The U.S. Court of Appeals for the District of Columbia Circuit ruled that the National Labor Relations Board (NLRB) cannot require nearly six million U.S. employers to post its controversial Employee Rights Notice.
The NLRB argued it had both authority and the need for the posting requirement, arguing that the rule was necessary because employees were not aware of their rights under the Act, and employers subject to NLRB jurisdiction would be guilty of an unfair labor practice if they did not display the posting.
In addition to finding that the NLRB ignored congressional intent by issuing the rule, the Court found two of the rule’s three enforcement mechanisms violated employers’ free speech.
‘Like the freedom of speech guaranteed in the First Amendment, § 8(c) [of the Act] necessarily protects…the right of employers (and unions) not to speak… The right to disseminate another’s speech necessarily includes the right to decide not to disseminate it.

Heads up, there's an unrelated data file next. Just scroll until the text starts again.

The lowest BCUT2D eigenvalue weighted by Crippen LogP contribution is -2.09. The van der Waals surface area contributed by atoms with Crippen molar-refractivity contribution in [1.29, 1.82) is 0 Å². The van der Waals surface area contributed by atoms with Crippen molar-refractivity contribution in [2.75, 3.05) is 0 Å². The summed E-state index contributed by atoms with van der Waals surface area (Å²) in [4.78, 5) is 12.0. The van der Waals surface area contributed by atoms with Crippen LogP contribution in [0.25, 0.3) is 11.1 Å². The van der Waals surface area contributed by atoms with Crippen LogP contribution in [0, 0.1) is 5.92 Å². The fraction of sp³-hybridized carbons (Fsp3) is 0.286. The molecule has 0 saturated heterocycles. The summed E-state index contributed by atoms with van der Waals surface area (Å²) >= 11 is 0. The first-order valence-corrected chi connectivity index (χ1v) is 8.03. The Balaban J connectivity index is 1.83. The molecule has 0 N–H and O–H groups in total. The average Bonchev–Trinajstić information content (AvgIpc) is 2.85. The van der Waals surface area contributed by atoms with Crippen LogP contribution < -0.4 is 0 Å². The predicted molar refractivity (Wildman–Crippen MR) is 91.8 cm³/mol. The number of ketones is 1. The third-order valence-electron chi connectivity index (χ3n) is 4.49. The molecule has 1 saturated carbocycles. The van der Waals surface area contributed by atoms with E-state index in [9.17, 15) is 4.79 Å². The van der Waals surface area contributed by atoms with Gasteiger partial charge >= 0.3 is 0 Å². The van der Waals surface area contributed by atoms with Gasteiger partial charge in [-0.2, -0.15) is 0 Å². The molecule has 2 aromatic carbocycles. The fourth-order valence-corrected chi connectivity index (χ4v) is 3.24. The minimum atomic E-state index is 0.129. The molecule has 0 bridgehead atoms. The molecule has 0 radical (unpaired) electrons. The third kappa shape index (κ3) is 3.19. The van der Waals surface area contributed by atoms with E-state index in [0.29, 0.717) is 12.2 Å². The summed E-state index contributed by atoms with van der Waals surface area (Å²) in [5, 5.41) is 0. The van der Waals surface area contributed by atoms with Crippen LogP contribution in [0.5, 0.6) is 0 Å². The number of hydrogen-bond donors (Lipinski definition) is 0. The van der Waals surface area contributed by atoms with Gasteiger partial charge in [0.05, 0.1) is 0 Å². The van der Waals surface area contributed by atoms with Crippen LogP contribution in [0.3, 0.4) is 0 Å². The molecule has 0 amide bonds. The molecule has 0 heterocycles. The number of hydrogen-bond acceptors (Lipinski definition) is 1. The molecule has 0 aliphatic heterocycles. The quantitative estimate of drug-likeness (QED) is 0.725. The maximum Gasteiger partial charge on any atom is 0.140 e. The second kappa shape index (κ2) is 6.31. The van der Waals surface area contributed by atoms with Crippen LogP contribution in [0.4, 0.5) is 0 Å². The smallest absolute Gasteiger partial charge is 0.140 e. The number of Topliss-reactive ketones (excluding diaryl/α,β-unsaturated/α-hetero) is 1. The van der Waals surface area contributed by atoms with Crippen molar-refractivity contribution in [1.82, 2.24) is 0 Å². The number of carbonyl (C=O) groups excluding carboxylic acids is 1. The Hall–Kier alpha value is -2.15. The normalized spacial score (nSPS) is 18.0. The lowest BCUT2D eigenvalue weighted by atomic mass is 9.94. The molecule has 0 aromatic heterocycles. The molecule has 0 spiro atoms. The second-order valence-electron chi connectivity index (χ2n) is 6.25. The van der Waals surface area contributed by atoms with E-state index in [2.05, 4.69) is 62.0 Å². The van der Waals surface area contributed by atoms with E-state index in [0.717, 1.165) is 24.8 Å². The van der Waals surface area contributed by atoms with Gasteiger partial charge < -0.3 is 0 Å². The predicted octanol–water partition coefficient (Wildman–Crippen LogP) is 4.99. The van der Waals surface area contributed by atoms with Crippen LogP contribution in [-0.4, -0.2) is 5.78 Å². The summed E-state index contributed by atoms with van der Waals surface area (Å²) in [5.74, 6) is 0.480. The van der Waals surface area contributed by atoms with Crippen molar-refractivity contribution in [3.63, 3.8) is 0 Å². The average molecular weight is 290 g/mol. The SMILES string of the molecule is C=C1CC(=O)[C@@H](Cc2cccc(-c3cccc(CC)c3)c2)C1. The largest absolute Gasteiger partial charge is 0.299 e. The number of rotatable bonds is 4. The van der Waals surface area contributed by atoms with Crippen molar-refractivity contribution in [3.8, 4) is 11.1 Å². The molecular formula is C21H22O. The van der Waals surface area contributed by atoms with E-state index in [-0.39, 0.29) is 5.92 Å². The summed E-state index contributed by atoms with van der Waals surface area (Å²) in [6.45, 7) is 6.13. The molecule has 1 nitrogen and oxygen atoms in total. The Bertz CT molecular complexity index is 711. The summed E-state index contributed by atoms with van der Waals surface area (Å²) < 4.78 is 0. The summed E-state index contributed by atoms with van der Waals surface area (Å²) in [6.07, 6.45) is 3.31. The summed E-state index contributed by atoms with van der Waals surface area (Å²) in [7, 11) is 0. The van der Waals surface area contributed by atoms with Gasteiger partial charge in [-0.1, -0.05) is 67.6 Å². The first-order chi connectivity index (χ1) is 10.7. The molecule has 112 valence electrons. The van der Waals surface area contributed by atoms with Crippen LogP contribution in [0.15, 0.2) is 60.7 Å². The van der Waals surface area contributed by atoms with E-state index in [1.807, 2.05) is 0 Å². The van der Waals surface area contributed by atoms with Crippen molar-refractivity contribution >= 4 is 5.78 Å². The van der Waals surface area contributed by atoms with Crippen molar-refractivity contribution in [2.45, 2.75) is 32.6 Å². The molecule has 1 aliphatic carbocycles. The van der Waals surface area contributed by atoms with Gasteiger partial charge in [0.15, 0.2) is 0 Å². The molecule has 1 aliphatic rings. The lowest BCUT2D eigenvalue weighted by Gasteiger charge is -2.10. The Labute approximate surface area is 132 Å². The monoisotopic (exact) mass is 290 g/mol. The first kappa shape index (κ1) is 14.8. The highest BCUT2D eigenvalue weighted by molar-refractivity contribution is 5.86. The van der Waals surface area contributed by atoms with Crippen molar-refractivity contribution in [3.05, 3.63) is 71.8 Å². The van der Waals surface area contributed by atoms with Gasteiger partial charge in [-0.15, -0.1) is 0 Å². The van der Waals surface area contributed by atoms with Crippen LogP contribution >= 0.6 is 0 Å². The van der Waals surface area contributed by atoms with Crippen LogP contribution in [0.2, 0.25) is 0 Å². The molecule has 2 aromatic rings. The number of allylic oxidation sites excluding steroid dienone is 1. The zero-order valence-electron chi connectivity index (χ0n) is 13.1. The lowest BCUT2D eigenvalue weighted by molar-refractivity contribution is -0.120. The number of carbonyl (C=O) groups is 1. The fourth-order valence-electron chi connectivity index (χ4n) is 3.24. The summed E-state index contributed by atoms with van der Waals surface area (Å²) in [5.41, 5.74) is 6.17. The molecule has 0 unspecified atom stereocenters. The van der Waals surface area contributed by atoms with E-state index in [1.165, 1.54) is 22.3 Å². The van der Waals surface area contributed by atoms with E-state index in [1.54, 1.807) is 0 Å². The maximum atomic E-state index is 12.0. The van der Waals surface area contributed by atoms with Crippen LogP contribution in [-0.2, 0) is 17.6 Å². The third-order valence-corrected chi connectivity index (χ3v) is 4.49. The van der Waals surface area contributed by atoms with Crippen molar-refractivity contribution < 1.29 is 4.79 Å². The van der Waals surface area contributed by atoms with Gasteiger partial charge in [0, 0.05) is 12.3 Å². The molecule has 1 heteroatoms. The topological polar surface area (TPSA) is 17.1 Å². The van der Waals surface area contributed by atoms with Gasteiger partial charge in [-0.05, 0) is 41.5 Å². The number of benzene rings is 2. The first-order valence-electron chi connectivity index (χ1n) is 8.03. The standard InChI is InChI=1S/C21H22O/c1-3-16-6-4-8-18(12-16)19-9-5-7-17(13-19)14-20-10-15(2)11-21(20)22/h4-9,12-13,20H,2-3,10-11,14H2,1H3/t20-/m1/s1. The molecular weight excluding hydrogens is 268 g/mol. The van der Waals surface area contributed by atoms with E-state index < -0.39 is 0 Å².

Plaintiffs here, like those in other compelled-speech cases, object to the message the government has ordered them to publish on their premises. They see the poster as one-sided, as favoring unionization, because it ‘fails to notify employees…of their rights to decertify a union, to refuse to pay dues to a union in a right-to-work state, and to object to payment of dues in excess of the amounts required for representational purposes.’
The three-judge panel noted that their ruling would not affect the NLRB’s rule requiring employers to post an election notice before a representation election.